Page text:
When you buy your home, the lender holds a primary interest in the home and, at this point, you have no equity in your home. Once you begin making your mortgage payments, you’ll reach a point at which the interest on the mortgage has been paid off and you’re starting to pay down the principal. Over time, the lender’s interest will decrease as you pay off a larger percentage of the loan. This gives you equity in your home, but what can you do with it?
Try a Home Equity Loan
This is similar to your initial mortgage and it’s often what people mean when they refer to a second mortgage. You’ll receive a lump sum payment and, in return, you’ll be expected to make monthly payments. You probably won’t qualify for a loan equivalent to the equity in your home, however. Most lenders want you to maintain between 15% to 20% equity in your home, so keep that in mind. This is still a preferable option in that you’ll pay a much lower interest rate than you would pay on credit card debt or personal loans.
Try a HELOC
A HELOC, or a home equity line of credit, is slightly different from a home equity loan, although you can still borrow against the equity in your home. A HELOC differs in the way you obtain the loan and in how it’s repaid. There are two periods connected to a HELOC, which are the draw and repayment periods. During the draw period, you can take money as you need it. As you draw on the available equity in your home, you’ll also be paying small interest payments. Later, you’ll enter the repayment phase. At this point, you’ll no longer be able to borrow and your payments will be larger to include repaying the principal in addition to the interest.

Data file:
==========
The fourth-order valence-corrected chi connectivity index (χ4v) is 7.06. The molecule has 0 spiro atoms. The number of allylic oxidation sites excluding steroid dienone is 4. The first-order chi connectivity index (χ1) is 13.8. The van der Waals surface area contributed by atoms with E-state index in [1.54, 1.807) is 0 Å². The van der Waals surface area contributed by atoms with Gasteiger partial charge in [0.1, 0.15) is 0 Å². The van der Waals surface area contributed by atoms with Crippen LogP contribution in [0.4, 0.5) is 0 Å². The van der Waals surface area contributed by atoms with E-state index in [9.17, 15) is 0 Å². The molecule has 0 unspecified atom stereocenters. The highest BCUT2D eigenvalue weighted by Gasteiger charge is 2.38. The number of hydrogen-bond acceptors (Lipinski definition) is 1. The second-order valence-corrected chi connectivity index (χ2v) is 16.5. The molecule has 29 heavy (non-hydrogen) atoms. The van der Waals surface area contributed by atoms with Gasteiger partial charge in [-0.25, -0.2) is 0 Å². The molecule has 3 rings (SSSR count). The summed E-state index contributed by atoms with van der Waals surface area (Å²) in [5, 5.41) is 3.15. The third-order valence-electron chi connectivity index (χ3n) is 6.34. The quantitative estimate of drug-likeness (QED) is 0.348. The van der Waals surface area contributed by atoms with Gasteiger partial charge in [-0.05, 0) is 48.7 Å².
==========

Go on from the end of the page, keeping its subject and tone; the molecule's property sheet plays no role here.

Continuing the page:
Try a Full Cash-Out Refinancing
There are a few reasons to take this option. It allows you to refinance your existing debt and, if you shop around, you should be able to find more favorable terms. Secondly, you can borrow up to 90% of the equity you have in the home. The money you receive can be used however you choose.
Using the equity in your home can help you improve your financial situation while helping you improve the value of your home, or pay for big-ticket items. On the other hand, you can always let the equity you have in your home continue to build. When an emergency strikes, you’ll be happy to have this resource at your disposal. You may need it to pay medical bills or to recover from a natural disaster, which is why knowing how to use your equity is essential.